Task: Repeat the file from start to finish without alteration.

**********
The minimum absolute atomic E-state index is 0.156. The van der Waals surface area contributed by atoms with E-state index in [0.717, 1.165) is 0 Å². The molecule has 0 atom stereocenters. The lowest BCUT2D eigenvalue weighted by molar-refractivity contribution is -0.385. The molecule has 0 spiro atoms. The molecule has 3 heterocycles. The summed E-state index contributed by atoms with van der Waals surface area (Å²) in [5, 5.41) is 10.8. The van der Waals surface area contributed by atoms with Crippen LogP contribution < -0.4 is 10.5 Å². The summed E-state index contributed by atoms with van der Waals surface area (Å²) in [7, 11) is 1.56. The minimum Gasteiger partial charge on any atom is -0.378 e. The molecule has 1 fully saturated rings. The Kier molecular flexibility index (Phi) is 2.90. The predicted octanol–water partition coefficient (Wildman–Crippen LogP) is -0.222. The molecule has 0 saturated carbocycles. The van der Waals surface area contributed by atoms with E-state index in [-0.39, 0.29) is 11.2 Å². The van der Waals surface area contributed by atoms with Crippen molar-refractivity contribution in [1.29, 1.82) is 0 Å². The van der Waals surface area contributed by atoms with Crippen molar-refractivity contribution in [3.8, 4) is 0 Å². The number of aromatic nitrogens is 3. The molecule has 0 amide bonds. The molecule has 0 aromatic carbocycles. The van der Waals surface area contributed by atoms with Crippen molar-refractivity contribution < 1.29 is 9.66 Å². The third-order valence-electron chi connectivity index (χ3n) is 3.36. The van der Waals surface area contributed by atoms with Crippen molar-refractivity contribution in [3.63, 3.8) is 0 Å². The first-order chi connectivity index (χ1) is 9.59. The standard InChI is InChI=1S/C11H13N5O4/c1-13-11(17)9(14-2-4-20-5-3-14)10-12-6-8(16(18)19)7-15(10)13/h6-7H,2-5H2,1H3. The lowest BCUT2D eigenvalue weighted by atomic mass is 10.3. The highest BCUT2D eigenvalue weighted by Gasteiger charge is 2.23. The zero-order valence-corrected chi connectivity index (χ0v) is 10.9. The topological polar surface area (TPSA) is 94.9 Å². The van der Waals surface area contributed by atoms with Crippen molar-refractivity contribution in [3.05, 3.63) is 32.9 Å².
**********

The minimum absolute atomic E-state index is 0.156. The van der Waals surface area contributed by atoms with E-state index in [0.717, 1.165) is 0 Å². The molecule has 0 atom stereocenters. The lowest BCUT2D eigenvalue weighted by molar-refractivity contribution is -0.385. The molecule has 0 spiro atoms. The molecule has 3 heterocycles. The summed E-state index contributed by atoms with van der Waals surface area (Å²) in [5, 5.41) is 10.8. The van der Waals surface area contributed by atoms with Crippen LogP contribution < -0.4 is 10.5 Å². The summed E-state index contributed by atoms with van der Waals surface area (Å²) in [7, 11) is 1.56. The minimum Gasteiger partial charge on any atom is -0.378 e. The molecule has 1 fully saturated rings. The Kier molecular flexibility index (Phi) is 2.90. The predicted octanol–water partition coefficient (Wildman–Crippen LogP) is -0.222. The molecule has 0 saturated carbocycles. The van der Waals surface area contributed by atoms with E-state index in [-0.39, 0.29) is 11.2 Å². The van der Waals surface area contributed by atoms with Crippen molar-refractivity contribution in [1.29, 1.82) is 0 Å². The van der Waals surface area contributed by atoms with Crippen molar-refractivity contribution in [3.8, 4) is 0 Å². The number of aromatic nitrogens is 3. The molecule has 0 amide bonds. The molecule has 0 aromatic carbocycles. The van der Waals surface area contributed by atoms with Crippen molar-refractivity contribution < 1.29 is 9.66 Å². The third-order valence-electron chi connectivity index (χ3n) is 3.36. The van der Waals surface area contributed by atoms with Crippen molar-refractivity contribution in [3.63, 3.8) is 0 Å². The first-order chi connectivity index (χ1) is 9.59. The standard InChI is InChI=1S/C11H13N5O4/c1-13-11(17)9(14-2-4-20-5-3-14)10-12-6-8(16(18)19)7-15(10)13/h6-7H,2-5H2,1H3. The lowest BCUT2D eigenvalue weighted by atomic mass is 10.3. The highest BCUT2D eigenvalue weighted by Gasteiger charge is 2.23. The zero-order valence-corrected chi connectivity index (χ0v) is 10.9. The topological polar surface area (TPSA) is 94.9 Å². The van der Waals surface area contributed by atoms with Crippen molar-refractivity contribution in [3.05, 3.63) is 32.9 Å².